The Dutch political laboratory is alive and kicking. Populist actors may have taken past headlines but the election marked the dramatic return of the pro-European centre ground.
‘The political centre is back’, ‘Again the purple coalition of red and blue’, ‘Voters want cooperation. Not polarisation’: these are some of the headlines of Dutch newspapers the morning after the spectacular results in the Dutch election of September 12th.
Less than three weeks ago, when the international press went over, en masse, for the start of the election campaign of Emile Roemer, the leader of the de-radicalised radical left Socialist Party, other headlines would have been expected: ‘‘Dutch election results endanger euro’’; ‘‘Germany loses it’s strict fiscal policies ally’’, ‘‘The Dutch oppose further transfers to Greece and Spain’’. ‘‘Currency union under serious threat because of financial markets’ response of the to Dutch election result’’.
The international press was tricked and alarmed by the August polls, in which the Dutch elections would seemingly become a neck-and-neck contest between the anti-neoliberal, euroskeptic Socialist Party of Emile Roemer and the conservative-liberal party VVD of incumbent Prime Minister Mark Rutte. In some polls, the SP was even the biggest party. What would that mean for the Dutch position in Europe and in terms of room for manoeuvre for rescuing the euro?
As we now know from the international news headlines, this last scenario was way off target. Not the SP, but the centre-left Dutch Labour Party PvdA became the main contender to the right-wing VVD and prime minister Mark Rutte in the election campaign. This was due to an unprecedented ‘come-back-kid’ campaign by the PvdA leader Diederik Samsom who surprised everyone with his great performances in television debates, by telling, prime ministerially, ‘the honest, complex, hard story’ about the dilemma’s the Netherlands is facing (eurocrisis, demographic shifts, need for ecological innovation, cost-of-care explosion, housing market bubble).
At the same time, Emile Roemer, who was liked by everyone, performed badly and failed the test. The dynamics of everyday polling, television debates and social media-pressure produced a two horse race, never seen before: elect the Prime Minister of the Left, Diederik Samsom, or the Prime Minister of the Right, Mark Rutte. This provoked in the last week of the campaign, and on election day itself, strategic voting to the max, in the process ‘eating away’ at the smaller parties. The left-wing greens GroenLinks, for example, lost seven of their 10 seats!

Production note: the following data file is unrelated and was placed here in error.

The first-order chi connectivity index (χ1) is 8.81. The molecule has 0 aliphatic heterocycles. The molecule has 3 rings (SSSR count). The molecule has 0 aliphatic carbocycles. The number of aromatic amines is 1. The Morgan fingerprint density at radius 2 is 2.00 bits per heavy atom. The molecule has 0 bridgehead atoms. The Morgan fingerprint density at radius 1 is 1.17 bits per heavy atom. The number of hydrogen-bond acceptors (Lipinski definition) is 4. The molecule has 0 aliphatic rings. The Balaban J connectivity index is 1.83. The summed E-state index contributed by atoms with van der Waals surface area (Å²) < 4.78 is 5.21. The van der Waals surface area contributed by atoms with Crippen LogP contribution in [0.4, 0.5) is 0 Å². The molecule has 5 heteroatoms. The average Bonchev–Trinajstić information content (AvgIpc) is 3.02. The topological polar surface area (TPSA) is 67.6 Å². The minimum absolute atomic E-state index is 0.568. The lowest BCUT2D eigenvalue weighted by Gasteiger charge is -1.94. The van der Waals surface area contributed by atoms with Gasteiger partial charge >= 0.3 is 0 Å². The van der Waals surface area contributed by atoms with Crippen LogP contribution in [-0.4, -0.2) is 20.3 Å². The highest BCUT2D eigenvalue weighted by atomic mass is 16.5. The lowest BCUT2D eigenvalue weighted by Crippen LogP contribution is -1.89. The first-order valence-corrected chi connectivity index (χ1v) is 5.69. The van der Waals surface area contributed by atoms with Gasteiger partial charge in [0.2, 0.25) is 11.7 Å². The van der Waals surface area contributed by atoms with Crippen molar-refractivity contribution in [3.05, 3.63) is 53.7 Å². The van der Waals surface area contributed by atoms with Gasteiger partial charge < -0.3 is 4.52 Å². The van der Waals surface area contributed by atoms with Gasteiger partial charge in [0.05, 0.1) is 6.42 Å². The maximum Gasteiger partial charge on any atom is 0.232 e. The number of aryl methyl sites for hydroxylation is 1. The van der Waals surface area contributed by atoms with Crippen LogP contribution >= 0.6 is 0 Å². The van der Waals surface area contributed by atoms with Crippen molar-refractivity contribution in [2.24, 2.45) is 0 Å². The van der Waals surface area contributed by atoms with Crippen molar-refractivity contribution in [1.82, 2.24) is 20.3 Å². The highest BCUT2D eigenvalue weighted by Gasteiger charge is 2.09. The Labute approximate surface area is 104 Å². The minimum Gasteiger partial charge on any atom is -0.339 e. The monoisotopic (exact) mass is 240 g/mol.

In a very close race, the VVD ended up with 41 seats and Labour with 39, giving them a combined 80 seats in the 150-seat parliament. The SP did not gain any extra seats, but retained all of it’s 15 seats. Geert Wilders’ Freedoms Party PVV lost heavily: campaigning on an aggressive anti-Europe ticket, they won only 15 seats – down nine from their previous total.
So, the actual election results differed greatly from the virtual reality of earlier polling. What happened? Before I try to make some interpretations and explanations about the surprising return to the political centre, I first have to say, that this post-election analysis is literally written the morning after, and therefore far too early and unripe. It carries the traces of an election night-hangover – more alcoholically than politically. In the famous pop music temple Paradiso in Amsterdam, the PvdA had it’s election night party. And although it was a disappointment that, after a nightlong cliffhanger, the VVD turned out to be the biggest party by just one seat, the mood in Paradiso was fantastic. I’ve never seen so many PvdA-people smiling in my life. The most emotional moment was, when after the (near) victory speech of Diederik Samsom, Wim Kok, Wouter Bos and Job Cohen – the former party leaders – entered the stage. Political banana skin-moment: Clinton meets Obama on tiny Dutch scale.
The story about the 12th of September elections is a story of two tales. One, of spectacular and alarming polls up to three weeks before the election – predicting an historic collapse of the political centre. And a second story of the so-called ‘hot phase’ of the election campaign, in which one pillar of the political centre – the Dutch Labour party (PvdA) – managed to overcome an unprecedented existential threat of defeat.
The PvdA not only risked becoming a party too small for pretending to be a ‘Volkspartei’ (people’s party) any more, it also risked being overtaken in terms of parliamentary seats by its main competitor; the de-radicalised radical-left Socialist Party. That would have been an historic disaster for the PvdA, standard barer for more than 100 years of Dutch social democracy (1894). By way of sheer campaign miracles, the PvdA’s leader Diederik Samsom, in the last two weeks of the campaign, was able to beat back his party’s main contender, SP, closing a gap of 15 seats.